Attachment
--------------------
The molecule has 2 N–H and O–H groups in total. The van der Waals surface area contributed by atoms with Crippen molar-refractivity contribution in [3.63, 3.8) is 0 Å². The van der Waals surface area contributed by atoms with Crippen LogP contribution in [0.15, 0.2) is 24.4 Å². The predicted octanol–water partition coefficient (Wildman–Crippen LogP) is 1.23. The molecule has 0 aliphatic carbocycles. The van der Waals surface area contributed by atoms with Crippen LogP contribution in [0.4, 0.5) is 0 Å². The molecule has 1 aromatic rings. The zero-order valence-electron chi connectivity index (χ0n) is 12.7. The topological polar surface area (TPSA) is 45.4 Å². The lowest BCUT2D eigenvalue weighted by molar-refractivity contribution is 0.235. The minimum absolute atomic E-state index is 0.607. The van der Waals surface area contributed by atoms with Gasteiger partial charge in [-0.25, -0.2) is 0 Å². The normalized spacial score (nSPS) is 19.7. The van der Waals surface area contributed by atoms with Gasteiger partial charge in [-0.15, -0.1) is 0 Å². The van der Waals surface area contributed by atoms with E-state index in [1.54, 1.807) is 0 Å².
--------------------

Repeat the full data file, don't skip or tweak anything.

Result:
The molecule has 2 N–H and O–H groups in total. The van der Waals surface area contributed by atoms with Crippen molar-refractivity contribution in [3.63, 3.8) is 0 Å². The van der Waals surface area contributed by atoms with Crippen LogP contribution in [0.15, 0.2) is 24.4 Å². The predicted octanol–water partition coefficient (Wildman–Crippen LogP) is 1.23. The molecule has 0 aliphatic carbocycles. The van der Waals surface area contributed by atoms with Crippen LogP contribution in [0.4, 0.5) is 0 Å². The molecule has 1 aromatic rings. The zero-order valence-electron chi connectivity index (χ0n) is 12.7. The topological polar surface area (TPSA) is 45.4 Å². The lowest BCUT2D eigenvalue weighted by molar-refractivity contribution is 0.235. The minimum absolute atomic E-state index is 0.607. The van der Waals surface area contributed by atoms with Gasteiger partial charge in [-0.25, -0.2) is 0 Å². The normalized spacial score (nSPS) is 19.7. The van der Waals surface area contributed by atoms with Gasteiger partial charge in [-0.15, -0.1) is 0 Å². The van der Waals surface area contributed by atoms with E-state index in [1.54, 1.807) is 0 Å².